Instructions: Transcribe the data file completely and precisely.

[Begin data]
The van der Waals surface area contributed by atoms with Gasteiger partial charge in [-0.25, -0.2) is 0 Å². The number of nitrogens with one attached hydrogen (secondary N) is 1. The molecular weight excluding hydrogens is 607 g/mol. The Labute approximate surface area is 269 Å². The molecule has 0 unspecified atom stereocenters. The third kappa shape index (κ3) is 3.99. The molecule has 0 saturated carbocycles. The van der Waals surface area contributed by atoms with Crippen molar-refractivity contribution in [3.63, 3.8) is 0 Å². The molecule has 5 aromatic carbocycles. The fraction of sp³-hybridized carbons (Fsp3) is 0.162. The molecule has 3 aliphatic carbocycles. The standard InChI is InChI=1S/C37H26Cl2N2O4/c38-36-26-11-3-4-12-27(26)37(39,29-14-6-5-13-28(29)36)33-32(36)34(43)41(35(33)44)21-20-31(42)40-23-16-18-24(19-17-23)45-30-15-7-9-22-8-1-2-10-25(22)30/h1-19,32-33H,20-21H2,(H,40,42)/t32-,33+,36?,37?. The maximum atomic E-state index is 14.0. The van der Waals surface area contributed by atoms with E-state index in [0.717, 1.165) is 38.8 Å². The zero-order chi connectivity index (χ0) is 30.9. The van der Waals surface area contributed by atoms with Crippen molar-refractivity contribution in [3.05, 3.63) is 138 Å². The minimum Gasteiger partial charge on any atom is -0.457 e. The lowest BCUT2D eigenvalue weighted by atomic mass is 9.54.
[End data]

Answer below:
The van der Waals surface area contributed by atoms with Gasteiger partial charge in [-0.25, -0.2) is 0 Å². The number of nitrogens with one attached hydrogen (secondary N) is 1. The molecular weight excluding hydrogens is 607 g/mol. The Labute approximate surface area is 269 Å². The molecule has 0 unspecified atom stereocenters. The third kappa shape index (κ3) is 3.99. The molecule has 0 saturated carbocycles. The van der Waals surface area contributed by atoms with Crippen molar-refractivity contribution in [3.63, 3.8) is 0 Å². The molecule has 5 aromatic carbocycles. The fraction of sp³-hybridized carbons (Fsp3) is 0.162. The molecule has 3 aliphatic carbocycles. The standard InChI is InChI=1S/C37H26Cl2N2O4/c38-36-26-11-3-4-12-27(26)37(39,29-14-6-5-13-28(29)36)33-32(36)34(43)41(35(33)44)21-20-31(42)40-23-16-18-24(19-17-23)45-30-15-7-9-22-8-1-2-10-25(22)30/h1-19,32-33H,20-21H2,(H,40,42)/t32-,33+,36?,37?. The maximum atomic E-state index is 14.0. The van der Waals surface area contributed by atoms with E-state index in [0.717, 1.165) is 38.8 Å². The zero-order chi connectivity index (χ0) is 30.9. The van der Waals surface area contributed by atoms with Crippen molar-refractivity contribution in [3.05, 3.63) is 138 Å². The minimum Gasteiger partial charge on any atom is -0.457 e. The lowest BCUT2D eigenvalue weighted by atomic mass is 9.54.